Exploring Student-Teacher Roles and Educational Affordances of an Instant Messenger Environment
Donna DeGennaro, University of Pennsylvania, United States ; Gerri Light, La Salle College High School, United States
EdMedia + Innovate Learning, in Montreal, Canada ISBN 978-1-880094-56-3 Publisher: Association for the Advancement of Computing in Education (AACE), Waynesville, NC
Although computers and Internet connections are increasingly becoming commonplace in educational settings, their implementation is somewhat limited. Notwithstanding this narrow use in education, teenagers with Internet access find computers useful in attaining certain educational goals. One teenage computer application that is flourishing is Instant Messenger (IM) or chat software. While this tool is often considered a social form of communications, teenagers do use IM to discuss homework. This study examines an unusual use of IM to facilitate communications between students and their teacher around activities within a lab management club. Unconventional and spontaneous uses of technology tools such as this may illuminate possibilities of utilizing IM in educational settings. Expressly, this paper seeks to elucidate the way in which IM affords distributed expertise, more specifically, the fluctuation of teacher-learner roles. Furthermore, the study provides insight into uniting the disparity between current teenage and potential educational uses of technology.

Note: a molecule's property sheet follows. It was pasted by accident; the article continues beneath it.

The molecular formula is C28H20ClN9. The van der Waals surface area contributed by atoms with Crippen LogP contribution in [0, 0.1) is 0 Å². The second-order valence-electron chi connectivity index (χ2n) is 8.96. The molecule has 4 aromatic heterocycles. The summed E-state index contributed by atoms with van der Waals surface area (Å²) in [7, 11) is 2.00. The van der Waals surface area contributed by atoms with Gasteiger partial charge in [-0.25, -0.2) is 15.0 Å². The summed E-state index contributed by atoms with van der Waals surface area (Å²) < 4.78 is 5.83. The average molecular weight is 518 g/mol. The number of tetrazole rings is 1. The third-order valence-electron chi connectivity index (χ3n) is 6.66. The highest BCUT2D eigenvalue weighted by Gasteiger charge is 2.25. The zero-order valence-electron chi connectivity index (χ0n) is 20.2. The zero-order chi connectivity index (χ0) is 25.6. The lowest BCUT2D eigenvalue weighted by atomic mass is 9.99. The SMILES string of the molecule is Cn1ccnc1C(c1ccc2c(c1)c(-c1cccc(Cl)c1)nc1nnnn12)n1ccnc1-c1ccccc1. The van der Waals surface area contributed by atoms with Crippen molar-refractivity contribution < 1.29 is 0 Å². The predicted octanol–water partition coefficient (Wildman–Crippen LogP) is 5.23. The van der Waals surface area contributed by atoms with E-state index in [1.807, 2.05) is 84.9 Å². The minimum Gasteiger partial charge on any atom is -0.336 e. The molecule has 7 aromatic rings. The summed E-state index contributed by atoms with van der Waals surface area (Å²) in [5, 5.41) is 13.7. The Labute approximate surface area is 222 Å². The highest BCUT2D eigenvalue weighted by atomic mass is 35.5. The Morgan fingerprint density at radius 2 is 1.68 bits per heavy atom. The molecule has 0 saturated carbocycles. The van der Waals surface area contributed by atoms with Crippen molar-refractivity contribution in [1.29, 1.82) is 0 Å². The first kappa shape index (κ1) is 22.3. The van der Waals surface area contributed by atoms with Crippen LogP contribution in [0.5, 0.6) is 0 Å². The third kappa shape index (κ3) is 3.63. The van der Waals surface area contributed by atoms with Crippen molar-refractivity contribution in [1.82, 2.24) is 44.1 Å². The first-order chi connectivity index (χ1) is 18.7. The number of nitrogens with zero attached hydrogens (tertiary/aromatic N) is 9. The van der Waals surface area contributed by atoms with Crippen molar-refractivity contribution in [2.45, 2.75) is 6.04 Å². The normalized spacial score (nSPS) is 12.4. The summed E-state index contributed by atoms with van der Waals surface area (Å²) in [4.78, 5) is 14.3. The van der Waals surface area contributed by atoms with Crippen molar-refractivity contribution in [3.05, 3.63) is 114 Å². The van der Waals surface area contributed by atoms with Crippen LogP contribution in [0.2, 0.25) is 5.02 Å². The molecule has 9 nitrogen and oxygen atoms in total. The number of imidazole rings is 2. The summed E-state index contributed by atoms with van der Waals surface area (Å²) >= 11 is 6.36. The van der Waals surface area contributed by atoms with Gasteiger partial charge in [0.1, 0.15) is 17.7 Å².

DeGennaro, D. & Light, G. (2005). Exploring Student-Teacher Roles and Educational Affordances of an Instant Messenger Environment. In P. Kommers & G. Richards (Eds.), Proceedings of ED-MEDIA 2005--World Conference on Educational Multimedia, Hypermedia & Telecommunications (pp. 2428-2436). Montreal, Canada: Association for the Advancement of Computing in Education (AACE).
© 2005 Association for the Advancement of Computing in Education (AACE)